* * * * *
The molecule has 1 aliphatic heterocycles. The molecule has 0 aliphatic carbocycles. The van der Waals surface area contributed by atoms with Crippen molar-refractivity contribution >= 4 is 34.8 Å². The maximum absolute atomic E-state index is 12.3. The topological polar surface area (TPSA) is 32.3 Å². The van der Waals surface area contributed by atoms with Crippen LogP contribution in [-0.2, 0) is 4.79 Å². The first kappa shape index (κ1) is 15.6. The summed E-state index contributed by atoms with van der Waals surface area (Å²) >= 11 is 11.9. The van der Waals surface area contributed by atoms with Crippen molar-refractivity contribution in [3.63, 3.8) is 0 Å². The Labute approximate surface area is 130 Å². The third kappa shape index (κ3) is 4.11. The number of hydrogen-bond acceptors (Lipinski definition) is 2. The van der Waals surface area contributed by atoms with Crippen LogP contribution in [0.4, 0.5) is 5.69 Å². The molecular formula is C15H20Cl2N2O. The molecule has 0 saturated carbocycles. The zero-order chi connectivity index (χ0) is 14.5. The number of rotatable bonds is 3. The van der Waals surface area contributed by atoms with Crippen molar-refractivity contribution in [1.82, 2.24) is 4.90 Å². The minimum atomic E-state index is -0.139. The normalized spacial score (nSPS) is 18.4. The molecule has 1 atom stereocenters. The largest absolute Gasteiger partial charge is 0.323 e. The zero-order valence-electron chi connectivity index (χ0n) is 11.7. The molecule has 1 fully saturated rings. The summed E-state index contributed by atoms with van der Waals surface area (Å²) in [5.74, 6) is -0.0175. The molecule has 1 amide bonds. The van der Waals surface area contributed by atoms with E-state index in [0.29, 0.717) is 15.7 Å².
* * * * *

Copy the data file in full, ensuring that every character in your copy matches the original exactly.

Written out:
The molecule has 1 aliphatic heterocycles. The molecule has 0 aliphatic carbocycles. The van der Waals surface area contributed by atoms with Crippen molar-refractivity contribution >= 4 is 34.8 Å². The maximum absolute atomic E-state index is 12.3. The topological polar surface area (TPSA) is 32.3 Å². The van der Waals surface area contributed by atoms with Crippen LogP contribution in [-0.2, 0) is 4.79 Å². The first kappa shape index (κ1) is 15.6. The summed E-state index contributed by atoms with van der Waals surface area (Å²) >= 11 is 11.9. The van der Waals surface area contributed by atoms with Crippen molar-refractivity contribution in [3.63, 3.8) is 0 Å². The Labute approximate surface area is 130 Å². The third kappa shape index (κ3) is 4.11. The number of hydrogen-bond acceptors (Lipinski definition) is 2. The van der Waals surface area contributed by atoms with Crippen LogP contribution in [0.4, 0.5) is 5.69 Å². The molecular formula is C15H20Cl2N2O. The molecule has 0 saturated carbocycles. The zero-order chi connectivity index (χ0) is 14.5. The number of rotatable bonds is 3. The van der Waals surface area contributed by atoms with Crippen molar-refractivity contribution in [1.82, 2.24) is 4.90 Å². The minimum atomic E-state index is -0.139. The normalized spacial score (nSPS) is 18.4. The molecule has 1 atom stereocenters. The largest absolute Gasteiger partial charge is 0.323 e. The zero-order valence-electron chi connectivity index (χ0n) is 11.7. The molecule has 1 fully saturated rings. The summed E-state index contributed by atoms with van der Waals surface area (Å²) in [5.74, 6) is -0.0175. The molecule has 1 amide bonds. The van der Waals surface area contributed by atoms with E-state index in [0.29, 0.717) is 15.7 Å².